by Girija Tropp
Antonio is happy to live in a romantic angst set off by his busy days at the legal aid office. He plans to go for a beer with the boys after work. The receptionist, a platinum blonde with big tits, comes around with ice-cream but he remembers what an old client said in a chance meeting, that Tonio was looking prosperous. He settles for an apple. “How's your wife?” his client had asked and Antonio was evasive. She had been glad to see him go even though her last postcard had said poetic things about the heartland.
They usually allocate the migrants to him and his last client for the day is a man who beat his wife for wearing short skirts. The wife is at college part-time and has begun to get 'cojones', the man says; he even tracked her down to a pub recently and when he told her to come home, she told him to get fucked so he slapped her. Then she got up and socked him in the jaw. The man wants compensation because he has now got brain injury and he wants Antonio to make his wife behave properly.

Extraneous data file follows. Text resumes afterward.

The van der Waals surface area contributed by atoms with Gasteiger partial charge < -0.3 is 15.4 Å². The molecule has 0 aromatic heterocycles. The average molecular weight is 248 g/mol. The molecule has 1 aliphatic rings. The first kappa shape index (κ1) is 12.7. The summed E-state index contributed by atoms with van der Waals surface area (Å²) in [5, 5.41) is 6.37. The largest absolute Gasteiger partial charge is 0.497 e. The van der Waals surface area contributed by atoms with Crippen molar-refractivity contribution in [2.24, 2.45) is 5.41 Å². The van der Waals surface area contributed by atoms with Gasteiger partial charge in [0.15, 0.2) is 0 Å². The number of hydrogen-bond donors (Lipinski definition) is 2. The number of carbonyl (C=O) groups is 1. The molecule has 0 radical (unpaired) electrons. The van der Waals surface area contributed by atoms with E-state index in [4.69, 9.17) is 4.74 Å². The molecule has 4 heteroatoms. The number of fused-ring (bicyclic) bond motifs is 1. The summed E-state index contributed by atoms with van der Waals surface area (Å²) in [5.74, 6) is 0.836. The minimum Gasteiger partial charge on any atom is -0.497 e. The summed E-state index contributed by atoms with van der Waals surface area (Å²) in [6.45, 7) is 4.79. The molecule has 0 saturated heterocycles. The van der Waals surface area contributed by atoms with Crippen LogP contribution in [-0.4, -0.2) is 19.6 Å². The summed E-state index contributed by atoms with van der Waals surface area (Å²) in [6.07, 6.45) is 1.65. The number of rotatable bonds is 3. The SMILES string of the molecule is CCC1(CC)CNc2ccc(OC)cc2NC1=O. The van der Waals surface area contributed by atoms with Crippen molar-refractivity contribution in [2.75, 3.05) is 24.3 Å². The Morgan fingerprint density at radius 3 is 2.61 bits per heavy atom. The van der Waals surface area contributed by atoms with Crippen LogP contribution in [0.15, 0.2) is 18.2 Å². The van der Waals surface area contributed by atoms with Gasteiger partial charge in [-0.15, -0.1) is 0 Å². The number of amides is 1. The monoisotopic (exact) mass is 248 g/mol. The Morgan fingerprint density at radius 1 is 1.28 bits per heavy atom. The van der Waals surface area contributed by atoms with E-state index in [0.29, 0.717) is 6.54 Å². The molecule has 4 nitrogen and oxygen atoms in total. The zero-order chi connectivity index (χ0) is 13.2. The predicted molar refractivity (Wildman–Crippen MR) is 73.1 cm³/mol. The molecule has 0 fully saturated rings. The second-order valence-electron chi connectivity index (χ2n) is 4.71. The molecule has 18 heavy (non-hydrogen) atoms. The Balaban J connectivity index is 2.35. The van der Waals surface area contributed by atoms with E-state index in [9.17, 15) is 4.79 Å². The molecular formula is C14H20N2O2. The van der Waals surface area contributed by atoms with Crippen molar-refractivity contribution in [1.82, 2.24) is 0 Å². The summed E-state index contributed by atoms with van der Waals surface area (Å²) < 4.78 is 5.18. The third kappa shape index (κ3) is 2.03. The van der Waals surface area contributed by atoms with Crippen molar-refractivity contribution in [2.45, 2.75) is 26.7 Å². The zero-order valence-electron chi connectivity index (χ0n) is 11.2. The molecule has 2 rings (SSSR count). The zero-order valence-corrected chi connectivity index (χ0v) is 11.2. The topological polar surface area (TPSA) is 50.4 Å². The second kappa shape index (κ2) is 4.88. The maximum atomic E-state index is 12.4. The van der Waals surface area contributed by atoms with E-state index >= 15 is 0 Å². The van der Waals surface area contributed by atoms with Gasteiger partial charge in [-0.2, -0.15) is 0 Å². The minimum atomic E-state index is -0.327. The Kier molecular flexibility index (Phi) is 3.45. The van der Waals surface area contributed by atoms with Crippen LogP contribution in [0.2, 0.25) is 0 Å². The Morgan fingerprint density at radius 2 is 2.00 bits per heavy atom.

“I understand,” Antonio tells the man. “But this is life. We are the men and we have to learn new things so we can hold onto our women. We have to make them respect us again.”
The others laugh at these men, demented by the loss of their wives, but Antonio respects his people for being angry, for being able to fuck up badly. He is good at helping them back on their feet. His co-workers admire his methods and someone said he should write a book. He opens his top drawer to get some coins and sees that his water pistol is leaking. At first he reads it like a message then he realizes his water pistol is leaking.
About the author:
Published in Agni 61, Boston Review, a Visible Ink anthology, and online at elimae, Opium, Zoetrope All-Story Extra, Margin, Front Street Review, Temenos and Pig Iron Malt. New fiction forthcoming at Salt River Review and Word Riot.